An Adventure to Stockholm: A Conversation with Carol Queen
This month, we’re interviewing women from all over the world and asking them about their experiences traveling to Scandinavia. We had the privilege of speaking with Carol Queen about her experience traveling through the Stockholm. Here’s a glimpse into our conversation.
Tell us about yourself! What do you do when you’re not traveling the world? Where do you live? What made you decide to travel to Stockholm?
I’ve lived in San Francisco for over 25 years, where I write and edit books about sexuality and serve as the staff sexologist at woman-founded adult emporium Good Vibrations. (I also curate the GV Antique Vibrator Museum!) Most of my travels are “buswoman’s holidays”; I go places to speak about sexuality, often on behalf of Good Vibes.
My visit to Scandinavia—to Stockholm, Sweden, more specifically—was made for this purpose; after meeting a Swedish activist visiting San Francisco, I arranged to do a series of talks and panel discussions at EuroPride, which is an annual LGBTQ event that goes from one EU country to another.
How long did you go for? How did you spend your time?
I was in Stockholm for a little less than a week. I stayed with my host in her cute Södermalm apartment a short walk from the harbor, and while much of my time was spent at EuroPride gigs, I made a point of walking to get to them so I could explore the city. When I had a day off, I went antiquing. My mother’s heritage is Scandinavian, so I really loved being in a place her ancestors might have been, looking at things they might have had in their homes.
I visited in July, so walking was super-pleasant with lovely weather and very long days. (At that time of year it was dark for only about three hours a night, and the long daylight also really helped me vanquish jet lag immediately!) While very walk-friendly, with gorgeous architecture and public art in the section of the city where I stayed, it was somewhat hilly.
What were your most memorable experiences? What were the biggest disappointments?
Stumbling into an amazing photo exhibit called Ecce Homo—Biblical stories with an LGBT bent. I saw these amazing artworks by Swedish photographer Elisabeth Ohlson Wallin in a gallery carved into stone underneath a medieval church.
Also, tiny houses. There’s a section of the main city park with a lot of individual garden plots, many with a tiny house on the plot, called kolonilotter. The gardeners hang out and enjoy their gardens in these houses! Here’s a little information about them—they are SO charming.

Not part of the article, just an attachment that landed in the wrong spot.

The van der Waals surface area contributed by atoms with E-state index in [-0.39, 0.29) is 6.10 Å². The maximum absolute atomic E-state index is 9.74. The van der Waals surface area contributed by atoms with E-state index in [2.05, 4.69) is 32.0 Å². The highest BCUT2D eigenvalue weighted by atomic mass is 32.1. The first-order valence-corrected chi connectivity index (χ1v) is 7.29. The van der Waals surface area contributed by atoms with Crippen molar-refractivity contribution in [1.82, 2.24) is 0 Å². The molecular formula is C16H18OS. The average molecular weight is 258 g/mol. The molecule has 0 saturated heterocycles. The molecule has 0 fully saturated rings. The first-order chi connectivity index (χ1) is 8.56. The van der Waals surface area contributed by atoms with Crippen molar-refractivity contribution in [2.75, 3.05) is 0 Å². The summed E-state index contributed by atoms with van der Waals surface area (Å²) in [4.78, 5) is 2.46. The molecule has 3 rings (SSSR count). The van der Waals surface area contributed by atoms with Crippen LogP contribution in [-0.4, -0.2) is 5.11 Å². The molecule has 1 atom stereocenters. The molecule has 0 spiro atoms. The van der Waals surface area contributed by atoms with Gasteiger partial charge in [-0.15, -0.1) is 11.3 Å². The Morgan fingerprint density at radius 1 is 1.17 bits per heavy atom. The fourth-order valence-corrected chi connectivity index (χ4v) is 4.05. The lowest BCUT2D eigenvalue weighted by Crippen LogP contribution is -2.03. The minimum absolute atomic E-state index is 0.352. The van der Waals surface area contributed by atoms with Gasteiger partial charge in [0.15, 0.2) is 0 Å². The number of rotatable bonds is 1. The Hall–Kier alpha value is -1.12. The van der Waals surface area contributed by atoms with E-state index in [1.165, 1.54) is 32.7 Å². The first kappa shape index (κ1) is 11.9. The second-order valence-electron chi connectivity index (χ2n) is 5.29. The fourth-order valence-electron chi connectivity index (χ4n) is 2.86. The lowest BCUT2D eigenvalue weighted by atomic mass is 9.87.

My only real disappointment was that I wasn’t able to stay longer, explore deeper, or travel outside the city.
What do you wish you knew before you went?
I wish I’d had a chance to learn some Swedish!
Any favorite restaurants/hotels/hostels/sites you’d like to recommend? Tell us what made them great!
I sadly don’t remember the names of the restaurants I visited, but I had superb salmon and something tells me that isn’t super-hard to find in Stockholm!
Gamla Stan is the old town, fantastic to explore.
I loved visiting the outdoor museum Skansen. I discovered it at a EuroPride event—all the way up on top of the hill that it occupies; there’s a stage which hosted a big concert, including trans star Dana International (she had just created quite a stir earlier that year, winning the euroVision contest). The Swedes’ fondness for teeny houses is evident in Skansen, too, and is obviously not a new fad. They had brought these bitsy vacation houses, some very old, from all over Sweden. About 150 old structures were rebuilt on Skansen, not just the micro-structures; if I ever go back, I will spend a ton of time exploring this place.
Is there anything that women specifically should know before they travel to your destination?
It was really my impression that Stockholm was safe and welcoming for women travelers. I walked around by myself all the time, had no problems at all with language barrier—just about everybody I interacted with in shops and restaurants spoke fabulous English, and people proudly told me about their high percentage of women politicians.